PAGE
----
The Online Clinical Toolbox is a new feature for the CSCSW community to share useful online resources for clients and clinicians. Please send descriptions of your favorite applications, websites, podcasts, or blogs along with a short explanation of how you or your clients have used/benefited from them to Rizzotti.email@example.com.
The suggestions made here are for you to check out and determine their usefulness for you or your clients.
A wealth of research supports the benefits of meditation for both clients and therapists. The following free or low-priced apps provide mindfulness tools that both clients and clinicians can use that may facilitate change in how they relate to cognitions and emotions.
Stop, Breathe, and Think App: This app recommends guided meditations, video sessions of yoga, gratitude practices, and grounding techniques based on how one is feeling physically, mentally, and emotionally. Starting with 10 seconds of closing the eyes, the app will then ask how the client is doing physically, mentally, and emotionally. It will then provide a meditation or yoga routine of 5-9 minutes and if the client purchases a membership, other tools such as mindful eating and breathing techniques can be unlocked. After the mindfulness practice is used, the app checks in with the clients’ physical, mental, and emotional wellness and creates a visual graph of the progress of the client daily. With a gaming feature that aims to encourage a daily mindfulness practice through “badges” and “trophies,” this tool is fairly easy to use and has the potential to change clients’ relationship to mindfulness if hesitancy is expressed initially. Find it at stopbreathethink.com.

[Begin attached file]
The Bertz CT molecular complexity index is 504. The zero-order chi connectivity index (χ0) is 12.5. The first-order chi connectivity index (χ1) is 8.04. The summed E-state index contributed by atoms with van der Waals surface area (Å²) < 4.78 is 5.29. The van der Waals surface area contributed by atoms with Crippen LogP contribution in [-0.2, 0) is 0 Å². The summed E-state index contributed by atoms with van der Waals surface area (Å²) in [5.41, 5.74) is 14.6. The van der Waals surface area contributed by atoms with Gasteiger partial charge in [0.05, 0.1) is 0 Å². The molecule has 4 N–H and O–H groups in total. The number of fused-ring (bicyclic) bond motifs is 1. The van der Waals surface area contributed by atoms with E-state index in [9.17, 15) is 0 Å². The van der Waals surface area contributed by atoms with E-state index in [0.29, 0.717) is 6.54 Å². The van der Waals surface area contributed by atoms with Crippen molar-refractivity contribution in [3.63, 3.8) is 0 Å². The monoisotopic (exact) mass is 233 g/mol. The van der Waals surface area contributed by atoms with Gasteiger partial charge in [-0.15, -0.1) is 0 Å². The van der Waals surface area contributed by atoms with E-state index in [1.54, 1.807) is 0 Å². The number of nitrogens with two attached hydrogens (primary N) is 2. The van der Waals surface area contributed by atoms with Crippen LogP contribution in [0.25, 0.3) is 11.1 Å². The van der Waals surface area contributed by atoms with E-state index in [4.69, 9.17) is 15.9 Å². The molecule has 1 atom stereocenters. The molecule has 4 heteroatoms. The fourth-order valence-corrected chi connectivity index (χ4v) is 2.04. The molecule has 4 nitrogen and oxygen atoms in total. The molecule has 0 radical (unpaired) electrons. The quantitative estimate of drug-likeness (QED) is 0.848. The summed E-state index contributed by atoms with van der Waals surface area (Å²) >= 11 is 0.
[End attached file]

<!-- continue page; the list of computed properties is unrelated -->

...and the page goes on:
Insight Timer: This app provides music, interval bells, ambient sound, as well as guided meditations and movement exercises that may help clients increase self-compassion, gratitude, and improve mood. By typing in key words such as anxiety, depression, focus, or mood, clients can find meditations that may help them with current issues they’re facing. Although it is not as customizable as Stop, Breathe, and Think, it provides 11,000+ meditations of varying lengths from 2 minutes to an hour from many meditation teachers and has a feature in which clients can journal their feelings and thoughts after the meditation is over. In addition, there is a community feature in which clients can see other people who are meditating with them at the same time. While some clients may find it overwhelming due to the amount of choices provided, exposure to the app during a session can be helpful. In addition, there are some Spanish meditations provided on the app. Find it at insighttimer.com.
Headspace: For those who find meditation “too feel good” or “cheesy,” a more irreverent humorous approach may be found in the app Headspace. Guided by a UK meditation teacher, it has a playful upbeat approach to meditation that may resonate with some clients who doubt the benefits of meditation. Find it at headspace.com.
Relax Meditation: For the clients who are struggling to fall asleep, are creative, and have a desire to customize their meditations, the app Relax Meditation provides an opportunity to create a looped soundtrack with soothing nature sounds, instrumentation, white noise, and more. The app also provides meditations specific for sleep, dreaming, recharging, and reducing anxiety, but this is for an extra membership charge. Overall, this app’s free features may be more useful for clients who resonate more with sound versus guided meditations. Find it at the iTunes store.
Whether clients and clinicians use meditation in or out of session, it can provide benefits to some. Try one of these apps and let us know what you think, or comment with an app you don’t see listed.
Alessandra Rizzotti (ACSW 83520, MSW, RYT-200) is a Psychiatric Social Worker 1 who will be based at DMH’s American Indian Counseling Center this fall. She has experience with a variety of modalities including DBT, CBT, ACT, PE, grief support, and yoga. As a current volunteer at The Trevor Project, she has provided suicide prevention and crisis intervention, and was formerly the full-time Communications Manager there. She has a 10-year career in media working for the social impact media company GOOD, as well as various TV and film studios. You can contact her at Rizzotti.firstname.lastname@example.org and alessandrarizzotti.com.